While many parts may work well initially, they often fail in service due to fatigue failure caused by repeated cyclic loading. Characterizing the capability of a material to survive the many cycles a component may experience during its lifetime is the aim of fatigue analysis. In a general sense, Fatigue Analysis has three main methods, Strain Life, Stress Life, and Fracture Mechanics; the first two being available within the ANSYS Fatigue Module.
Total Life Approaches
- High cycle fatigue (Stress life)
- Low cycle fatigue (Strain life)
The capability of the Ansys Workbench Fatigue Module is shown in the flowchart below.
Types of Cyclic Loading
- Fully Reversed
- Zero Based
- History Data
Mean Stress Correction
Once you have made the decision on which type of fatigue analysis to perform, Stress Life or Strain Life, and have determined your loading type, the next decision is whether to apply a mean stress correction. Cyclic fatigue properties of a material are often obtained from completely reversed, constant amplitude tests. Actual components seldom experience this pure type of loading, since some mean stress is usually present. If the loading is other than fully reversed, a mean stress exists and may be accounted for.
Types of Results
Just like some of the input decisions change depending upon whether you are performing a Stress Life or a Strain Life analysis, calculations and results can be dependent upon the type of fatigue analysis. Results can range from contour plots of a specific result over the whole model to information about the most damaged point in the model (or the most damaged point in the scope of the result). Results that are common to both types of fatigue analyses are listed below:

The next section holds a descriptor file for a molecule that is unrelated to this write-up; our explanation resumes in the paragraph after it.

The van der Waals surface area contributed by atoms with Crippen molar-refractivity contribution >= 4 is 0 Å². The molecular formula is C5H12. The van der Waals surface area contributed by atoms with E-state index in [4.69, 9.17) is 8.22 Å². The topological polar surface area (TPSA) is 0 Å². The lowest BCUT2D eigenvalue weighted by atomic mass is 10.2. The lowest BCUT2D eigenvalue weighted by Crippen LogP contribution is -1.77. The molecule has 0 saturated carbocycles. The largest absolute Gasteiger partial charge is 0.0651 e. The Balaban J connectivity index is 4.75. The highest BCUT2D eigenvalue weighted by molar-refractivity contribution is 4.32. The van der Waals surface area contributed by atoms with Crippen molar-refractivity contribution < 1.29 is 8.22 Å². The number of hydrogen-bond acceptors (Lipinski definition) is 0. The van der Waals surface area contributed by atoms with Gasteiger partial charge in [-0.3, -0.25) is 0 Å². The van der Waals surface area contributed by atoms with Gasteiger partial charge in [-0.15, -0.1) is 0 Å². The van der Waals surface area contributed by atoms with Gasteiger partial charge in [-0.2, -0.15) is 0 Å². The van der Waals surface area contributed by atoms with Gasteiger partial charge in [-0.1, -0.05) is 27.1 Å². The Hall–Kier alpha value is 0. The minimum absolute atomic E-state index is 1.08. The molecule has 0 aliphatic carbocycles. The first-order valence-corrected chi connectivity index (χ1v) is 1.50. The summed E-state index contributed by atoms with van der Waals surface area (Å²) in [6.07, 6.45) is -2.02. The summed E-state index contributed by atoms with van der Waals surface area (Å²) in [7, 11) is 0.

- Fatigue life
- Fatigue damage at a specified design life
- Fatigue factor of safety at a specified design life
- Stress biaxiality
- Fatigue sensitivity chart
- Rainflow matrix output (Beta for Strain Life at 10.0)
- Damage matrix output (Beta for Strain Life at 10.0)
General Fatigue Results
Fatigue Life can be over the whole model or scoped just like any other contour result in Workbench (i.e. parts, surfaces, edges, and vertices). In addition, this and any contour result may be exported to a tab-delimited text file by a right mouse button click on the result. This result contour plot shows the available life for the given fatigue analysis. If loading is of constant amplitude, this represents the number of cycles until the part will fail due to fatigue. If loading is non-constant, this represents the number of loading blocks until failure.
2- Fatigue Damage
Fatigue Damage is a contour plot of the fatigue damage at a given design life. Fatigue damage is defined as the design life divided by the available life. This result may be scoped. The default design life may be set through the Control Panel. For Fatigue Damage, values greater than 1 indicate failure before the design life is reached.
3- Fatigue Safety Factor
Fatigue Safety Factor is a contour plot of the factor of safety with respect to a fatigue failure at a given design life. The maximum Factor of Safety displayed is 15. Like damage and life, this result may be scoped. For Fatigue Safety Factor, values less than one indicate failure before the design life is reached.